Copyright 2018 by Bill Cox
was born in
Aberdeen, a busy Scottish city that sits on the coast of the North
Sea. After some youthful travels I returned there and now live with
my partner Hilary in a cottage on the edge of the city. Our home is
surrounded by crop fields where wheat is grown for the whisky
industry, but on the edge of our small horizon we can see the housing
estates of the cityís Bridge of Don suburb. In reality there
are only three fields between us and suburbia and I have no doubt
that one day the housing estates will come out to meet us. Thereís
a certain inevitability to it, like a rising tide.
A short piece looking at the
diversity of life encountered on a small piece of wild land and the
challenges nature faces from human civilisation.
now though, we live in the countryside and not the city. Our
surroundings are given over to farming, but five minutes walk from my
front door is a small hill that has, over the years, become our own
little nature reserve. We call it the hill, but it barely registers
on an Ordinance Survey map. However, its contours are such that
putting it to crop is more trouble than its worth, so it is left as a
small piece of wild land surrounded by industrially farmed fields.
proximity is convenient for us as somewhere we can walk our Border
Collie. However, over the years of dog walking it has become
something more than a handy place to exercise Bracken. The hill is a
place where we encounter nature, where we can witness the ebb and
flow of the seasons, where we feel an intimate connection with the
Earth and all life on it.
hill is bounded to its east and north by fields and by the Burn of
Mundurno on its western and southern flanks. This small stream flows
down from nearby Corby Loch and after a few miles it reaches the sea.
If the conditions are right an otherworldly mist will often form
along the course of the burn of an evening, creating an atmosphere
thatís hard to put into words but nevertheless moves the soul.
hill is home to a number of larger mammals and I have a particular
affinity for the Fox. Unfortunately, Foxes are considered as pests by
the landowners and as such are free game to the shooters who ply
their Ďtradeí in this area. I donít have much
sympathy for this point of view. However, I remember a discussion
with one of the shooters, a man in his sixties who only came to
shooting later in life. I couldnít help but like him and it was
clear that the act of stalking, of hunting, spoke to something
elemental within him.
of this pressure, Foxes in the area are wary of humans. Nevertheless,
over the years I have been privileged to come face to face with these
animals. I suspect that their life expectancy here is rarely more
than two or three years, so it may be that I have encountered members
of successive generations over the decade Iíve been walking
latest encounter was in May of this year. I saw a Fox walking up the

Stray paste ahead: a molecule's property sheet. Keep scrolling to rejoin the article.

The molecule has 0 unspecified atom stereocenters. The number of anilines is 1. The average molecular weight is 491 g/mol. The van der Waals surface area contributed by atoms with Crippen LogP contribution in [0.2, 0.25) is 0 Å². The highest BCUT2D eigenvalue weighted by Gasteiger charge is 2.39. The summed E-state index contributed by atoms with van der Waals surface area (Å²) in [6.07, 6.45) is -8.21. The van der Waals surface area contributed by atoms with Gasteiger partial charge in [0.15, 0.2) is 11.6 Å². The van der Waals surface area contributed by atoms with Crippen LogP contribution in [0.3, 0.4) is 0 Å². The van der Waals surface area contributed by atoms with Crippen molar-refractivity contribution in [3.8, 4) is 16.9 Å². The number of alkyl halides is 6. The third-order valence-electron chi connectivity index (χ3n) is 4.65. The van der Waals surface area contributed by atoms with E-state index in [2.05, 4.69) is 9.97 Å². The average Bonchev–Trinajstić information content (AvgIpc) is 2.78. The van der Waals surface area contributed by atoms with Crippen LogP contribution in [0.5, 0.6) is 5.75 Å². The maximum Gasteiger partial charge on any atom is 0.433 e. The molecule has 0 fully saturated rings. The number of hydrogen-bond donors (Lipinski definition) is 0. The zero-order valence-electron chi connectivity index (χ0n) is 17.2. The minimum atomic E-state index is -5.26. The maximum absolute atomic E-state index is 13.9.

slope of the hill, sniffing the ground as it went. I dropped to one
knee, trying to present a lower, less-threatening profile. Through
the eyepiece of my camera I watched it stop and look at me Ė I
couldnít tell the sex Ė before continuing on; not
interested enough to examine further, but not threatened enough to
break into a run. I clicked the camera as it retreated from me, over
the brow of the hill then gone.
I always feel a thrill at these accidental encounters. We are just
two travellers whose paths have momentarily crossed. I know that with
a bit of effort I could track the Fox back to its den and stake it
out, camera in hand, ready to take the photo that will impress my
Facebook friends. Iíve seen other people doing similar things.
remember a few summers back watching a man with a monstrous lens,
perched on a cliff feet away from the subterranean nests of some
Puffins, waiting for the money shot. I have no doubt he got some good
pictures, but itís hard to imagine anything more invasive. It
canít be relaxing to have a predator squatting just outside
your home, watching your every move. In trying to celebrate nature
(or our own egos) we are in danger of causing unnecessary stress to
species who are already facing numerous existential threats, many of
which are also of our making.
we endeavour to have only a light footprint on our little hill. Given
the threats they face from pesticides, recreational shooters and
noise pollution, the inhabitants of this small patch of wild land
donít need me tracking them down and sticking a lens in their
face. If our paths cross then well and good, otherwise I will leave
them to their business.
Deer are a more common sight on the hill. Their senses are fine-tuned
so itís rare to get particularly close, often the first sight
of them is their white rumps as they leap away through the
undergrowth. They have an athleticism and speed that is perhaps the
reason our ancestors invented the spear and bow and arrow. Getting
close to these animals in the wild is difficult.
we will see a Roe Deer, its belly swollen with child, resting by the
stream. Over the years we have discerned that this seems to be a
favoured spot for pregnant mothers, perhaps because of its proximity
to water. Usually Deer, when spotted, will run away. Now though they
are more lethargic, preferring to wait you out as you pass. We donít
linger, happy instead to let them rest before the demands of
is rare to see a Fawn while it is just weeks old. They are experts at
hiding, their instincts telling them to flatten themselves into the
ground if danger is sensed. The Fawns are vulnerable to predation by
Foxes and one year I watched from distance as a Fox circled in